Friday, July 24, 2015

Ballasting the Siding

Once the main was all ballasted I turned to the siding. When I did the turnout I ballasted the diverging route with Arizina Rock and Mineral's steam era yard mix, which is supposed to be some kind of cinders I assume. Anyway, I continued with the same ballast along the siding. With some N scale cinder ballast mixed in for good measure.


Where the siding ends I also constructed a poor man's bumber out of two ties.

More Hoppers

The lone hopper I have is no longer that lonely. It now enjoys the company of two more hoppers of the same kind. One of the guys on the Railwire forum was kind enough to offer them at a good price.

So here is the entire fleet:


The rails which the BN car sits on are just loose rails temporary laid there for this photo.

Tuesday, July 21, 2015

Ballasting, part 2

Not much progress since last, but I have done some more ballasting. When doing that I reached two of the ties which I had weathered to look like new ties, recently replaced. I wanted the ballast around those ties to also look new and fresh. The problem was I did not have any such ballast, suitable for O scale.

Then I thought I should test to do some ballast from what I had at hand. So I took some of the rubble I mentioned in the previous post, the stuff I collected when they where laying the slabs for our patio. It is some kind of crushed rock, of all possible sizes, ranging from dust to pebbles about 1/4 inch. I put some of it in a strainer, like this,


...and sifted it. Everything that could get through the mesh was gone. That left me we just the larger pieces...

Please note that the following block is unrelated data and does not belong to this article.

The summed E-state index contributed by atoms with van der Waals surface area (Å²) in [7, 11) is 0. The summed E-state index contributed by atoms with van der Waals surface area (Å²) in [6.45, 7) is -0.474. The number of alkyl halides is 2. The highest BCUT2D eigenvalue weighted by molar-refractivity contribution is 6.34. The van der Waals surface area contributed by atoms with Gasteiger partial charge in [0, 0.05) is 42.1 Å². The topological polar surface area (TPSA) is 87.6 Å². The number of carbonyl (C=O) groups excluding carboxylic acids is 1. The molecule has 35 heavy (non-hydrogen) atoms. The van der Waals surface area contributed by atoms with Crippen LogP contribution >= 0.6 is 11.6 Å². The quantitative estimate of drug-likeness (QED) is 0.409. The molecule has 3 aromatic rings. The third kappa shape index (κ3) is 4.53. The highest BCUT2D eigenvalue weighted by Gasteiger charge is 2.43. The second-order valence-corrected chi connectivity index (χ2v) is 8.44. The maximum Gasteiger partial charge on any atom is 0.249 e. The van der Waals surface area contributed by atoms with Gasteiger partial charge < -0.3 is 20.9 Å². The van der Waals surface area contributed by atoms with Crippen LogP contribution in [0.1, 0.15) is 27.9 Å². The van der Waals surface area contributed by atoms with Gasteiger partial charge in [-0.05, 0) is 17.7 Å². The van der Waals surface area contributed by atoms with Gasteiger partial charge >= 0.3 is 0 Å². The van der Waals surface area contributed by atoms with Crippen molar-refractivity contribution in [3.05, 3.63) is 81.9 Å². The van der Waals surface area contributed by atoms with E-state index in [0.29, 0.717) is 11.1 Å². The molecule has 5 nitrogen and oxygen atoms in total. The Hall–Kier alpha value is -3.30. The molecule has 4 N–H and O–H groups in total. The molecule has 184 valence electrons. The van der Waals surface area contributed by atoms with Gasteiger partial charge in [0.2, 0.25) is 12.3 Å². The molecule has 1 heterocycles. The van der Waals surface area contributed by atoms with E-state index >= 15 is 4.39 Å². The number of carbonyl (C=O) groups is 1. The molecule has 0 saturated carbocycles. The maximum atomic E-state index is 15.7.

...which I then poured into a colander, with holes slightly larger than the holes in the strainer mesh.

 

Shaking the colander made the smallest pebbles fall through and into the bowl below.


Voilá, my O scale ballast of crushed stones!

I applied that ballast, directly from the quarry, around the new ties.


Looking rather good, if I may say so myself.

P.S. The strainer and the colander were taken from the kitchen. Washed after use, with no one the wiser.

Thursday, July 16, 2015

Ballasting, part 1

I have started to ballast the track. I used a few different materials in order avoid getting things to uniform. I imagine that a small outback operation, while not neglecting its trackage, used what was at hand or could be obtained at a reasonable prize, rather by going for a standard "by-the-rule-book" ballast. Thus, when topping off with additional ballast they could have been using a completely different material than the previous time. At least that is what I pretend has been the case here.

Here is what I used


1 - Rubble I collected when they where laying the slabs for our patio. Not the sand for the actual setting bed, but what went under that. It is crushed rock in a variety of sizes.

2 - Sand from a children's sandbox, if I remember correctly.